The Southwestern Historical Quarterly, Volume 107, July 2003 - April, 2004 Page: 69

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Four Years and a World of Difference: The
Evolution of Lyndon Johnson and American
Foreign Policy
affairs no matter how successful it is," LyndonJohnson once told jour-
nalist Hugh Sidey, "because I didn't go to Harvard." It is classic LBJ, a man
who, despite a myriad of abilities and accomplishments, longed for the
approval of the Eastern establishment. Not just a native Texan, but a native
Texan from a poor, sparsely populated region, Johnson had been raised by
parents with deep historic and emotional ties to the state. When he made
his mark on the national political scene, he found it impossible to escape
the popular images that accompanied such a background. For the rest
of his political life, he confronted a simplistic image of himself rooted
in the picture of the classic Texas gunslinger: aggressive and unyield-
ing; committed to the defense of good against evil; unable or unwilling
to recognize the subtle nuances of the world around him; and, of
course, prone to violence. "As a Texan," wrote historian John Milton
Cooper, "he evoked images of the South and the West. He alternately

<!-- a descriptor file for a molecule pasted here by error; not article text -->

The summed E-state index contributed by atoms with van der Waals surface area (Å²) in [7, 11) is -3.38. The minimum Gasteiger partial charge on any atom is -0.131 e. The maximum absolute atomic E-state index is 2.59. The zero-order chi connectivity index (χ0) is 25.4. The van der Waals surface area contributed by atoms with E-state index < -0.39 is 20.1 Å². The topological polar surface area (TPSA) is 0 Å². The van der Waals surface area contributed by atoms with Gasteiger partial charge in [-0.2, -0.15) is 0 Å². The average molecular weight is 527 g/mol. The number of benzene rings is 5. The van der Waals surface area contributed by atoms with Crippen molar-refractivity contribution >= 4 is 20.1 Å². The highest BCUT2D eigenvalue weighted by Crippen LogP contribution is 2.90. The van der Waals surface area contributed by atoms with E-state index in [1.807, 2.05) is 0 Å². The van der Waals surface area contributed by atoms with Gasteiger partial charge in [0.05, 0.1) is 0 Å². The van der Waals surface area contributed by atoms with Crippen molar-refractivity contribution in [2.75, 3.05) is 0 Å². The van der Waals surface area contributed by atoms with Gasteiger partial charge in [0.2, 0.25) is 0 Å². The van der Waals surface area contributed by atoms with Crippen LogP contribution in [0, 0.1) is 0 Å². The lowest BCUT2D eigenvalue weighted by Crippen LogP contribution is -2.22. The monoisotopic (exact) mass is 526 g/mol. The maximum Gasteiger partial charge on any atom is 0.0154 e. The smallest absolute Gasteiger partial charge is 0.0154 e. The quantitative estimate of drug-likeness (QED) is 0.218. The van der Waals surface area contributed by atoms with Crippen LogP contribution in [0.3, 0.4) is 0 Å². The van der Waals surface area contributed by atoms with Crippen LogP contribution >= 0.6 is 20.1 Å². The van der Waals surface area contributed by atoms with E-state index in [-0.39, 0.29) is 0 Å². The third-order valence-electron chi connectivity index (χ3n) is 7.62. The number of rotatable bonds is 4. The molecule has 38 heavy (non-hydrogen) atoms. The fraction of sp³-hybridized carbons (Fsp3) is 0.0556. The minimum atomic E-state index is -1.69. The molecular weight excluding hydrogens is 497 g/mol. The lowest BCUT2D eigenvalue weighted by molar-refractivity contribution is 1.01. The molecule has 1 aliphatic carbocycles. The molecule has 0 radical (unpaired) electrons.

cultivated and cursed those images, according to whether they helped
or hurt him politically. But he could not escape them. His frequent pri-
vate invocations of a heroic Texan heritage, particularly the Alamo leg-
end, indicated how faithfully his outward appearance as a nonmetro-
politan, nonsophisticated, nonfashionable figure reflected inner reali-
ty." This background shaped him, and the perception of him by others,
for the rest of his political career. "People," wrote historian Paul
Conkin, "viewed him as a Texan, and filled in all the images that they
associated with that identity."2
* Mitchell Lerner is an assistant professor of history at the Ohio State University.
' Thomas Schwartz, "Lyndon Johnson and Europe," in H. W. Brands (ed.), Beyond Vietnam
(College Station: Texas A&M University Press, 1999), 38 (1st quotation); Paul Conkin, BzgDaddy
from the Pedernales (Boston: G. K. Hall & Co., 1986), viii (2nd quotation).
2 Conkin, Bag Daddy from the Pedernales, 8.

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Texas State Historical Association. The Southwestern Historical Quarterly, Volume 107, July 2003 - April, 2004, periodical, 2004; Austin, Texas. ( accessed December 11, 2016), University of North Texas Libraries, The Portal to Texas History,; crediting Texas State Historical Association.